Your questions, my answers. This F.A.Q. has work and play.
QUESTION: My supervisor at work is planing to leave the company. I’d like to be considered for his job, but I don’t want to step on his toes before he’s out the door. What’s the protocol here?
ANSWER: Firstly, I’d like to know just how you know your supervisor is leaving. I can make two guesses. Either he has told you, or you’ve found out “on the sly.” It matters, because one way you’d be able to talk to your supervisor about it. The other way, you’d better be quiet about it until it goes down. I’ll give you an answer for each situation.
If your supervisor has told you, it’s a more clear-cut solution. Simply talk with your supervisor about your desire for his job. He shouldn’t feel threatened. He’s on the way out the door, right? In having this quite candid conversation, you may even be able elicit his help. He can tell you how he got his job. He might even recommend you for the position. A lot can come from this quick and simple talk. But be careful of the timing, don’t put him on the spot. Make sure he has time to answer your questions without interruption. The 15-second elevator ride probably isn’t a good setting, and neither is the stairwell (where anyone could hear without your knowing). One of the best times is in the parking lot, outside of the building, either before or after your shift.
Now, if you’ve heard about his leaving through rumor, or some less scrupulous manner, you will have to hold your cards close. If your supervisor hasn’t told anyone of his plans to leave to company, then there’s always a chance he could change his mind. If you spill the beans, and he decides not to leave, it could make for a hostile work environment. The best thing for you to do is to get your resume packet ready. Get all your ducks in a row, so to speak, so that when your boss makes his move you’re ready to strike. As soon as his two-weeks is announced, go to your hiring manager or his supervisor (whomever it may be in your office) and make known your desire for advancement. Alas, in this situation, a wait-and-see approach is about all there is to do.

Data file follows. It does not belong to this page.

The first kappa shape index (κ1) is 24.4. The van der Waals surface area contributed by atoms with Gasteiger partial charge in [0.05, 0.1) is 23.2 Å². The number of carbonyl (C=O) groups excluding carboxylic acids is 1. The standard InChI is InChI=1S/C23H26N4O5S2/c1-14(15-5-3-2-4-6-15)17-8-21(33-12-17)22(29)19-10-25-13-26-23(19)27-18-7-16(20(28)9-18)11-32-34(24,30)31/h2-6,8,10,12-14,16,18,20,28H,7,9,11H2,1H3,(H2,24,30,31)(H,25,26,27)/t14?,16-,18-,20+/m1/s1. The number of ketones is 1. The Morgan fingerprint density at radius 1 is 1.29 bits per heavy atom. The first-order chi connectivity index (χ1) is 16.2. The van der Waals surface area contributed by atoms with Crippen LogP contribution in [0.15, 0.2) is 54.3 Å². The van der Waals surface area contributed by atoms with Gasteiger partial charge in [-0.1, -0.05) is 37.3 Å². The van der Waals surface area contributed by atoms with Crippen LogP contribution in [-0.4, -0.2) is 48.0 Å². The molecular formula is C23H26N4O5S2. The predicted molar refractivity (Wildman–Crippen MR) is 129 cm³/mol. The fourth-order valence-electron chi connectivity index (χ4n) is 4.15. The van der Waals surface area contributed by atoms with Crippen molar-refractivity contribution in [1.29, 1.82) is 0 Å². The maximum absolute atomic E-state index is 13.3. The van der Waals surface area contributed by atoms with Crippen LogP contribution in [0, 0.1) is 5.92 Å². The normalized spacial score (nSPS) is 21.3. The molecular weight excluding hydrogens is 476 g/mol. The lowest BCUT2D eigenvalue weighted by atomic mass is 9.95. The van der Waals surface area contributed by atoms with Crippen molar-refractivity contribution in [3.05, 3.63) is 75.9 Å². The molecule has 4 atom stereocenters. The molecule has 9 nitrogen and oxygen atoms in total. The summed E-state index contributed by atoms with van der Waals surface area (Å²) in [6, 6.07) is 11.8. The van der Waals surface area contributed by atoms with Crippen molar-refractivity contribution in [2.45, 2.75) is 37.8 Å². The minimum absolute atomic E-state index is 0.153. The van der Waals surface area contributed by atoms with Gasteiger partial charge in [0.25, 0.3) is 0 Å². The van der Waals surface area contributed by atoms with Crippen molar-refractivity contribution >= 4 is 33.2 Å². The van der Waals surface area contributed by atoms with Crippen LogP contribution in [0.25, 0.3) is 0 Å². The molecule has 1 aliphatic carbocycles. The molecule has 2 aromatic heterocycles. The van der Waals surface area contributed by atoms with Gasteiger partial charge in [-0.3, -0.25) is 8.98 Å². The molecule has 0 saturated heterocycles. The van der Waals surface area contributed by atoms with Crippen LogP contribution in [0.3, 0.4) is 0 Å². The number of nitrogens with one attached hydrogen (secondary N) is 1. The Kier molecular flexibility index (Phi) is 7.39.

QUESTION: I have a couple of friends that I only know through our pick-up basketball games at the gym. We get together twice a week, but we always play basketball and we always play inside. I’d like get outside once the weather gets better. Should I try to get them all to switch games, or should I just try to find a different group who are spending more time outside?
ANSWER: Why do you have to do one or the other? Try both. At your next basketball game, suggest to the guys a different game for next week. Most men are up for almost anything sports-related. I’d bet you’d be surprised how willing they are to play a different game. And if that doesn’t work, you still have to option to find a new group of sports buddies. You said you only knew the one group through basketball, right? So no hurt feelings if you head outside. If you find a new group, you can play hoops one time and get outside the next. You’ll simply be giving yourself more options.
QUESTION: I have a coworker who is into me. I just know it. My office doesn’t really have a really strict no-date policy, but it’s still an office and I need to be sure before I make a move. How can I be sure?
ANSWER: Simple, read this.
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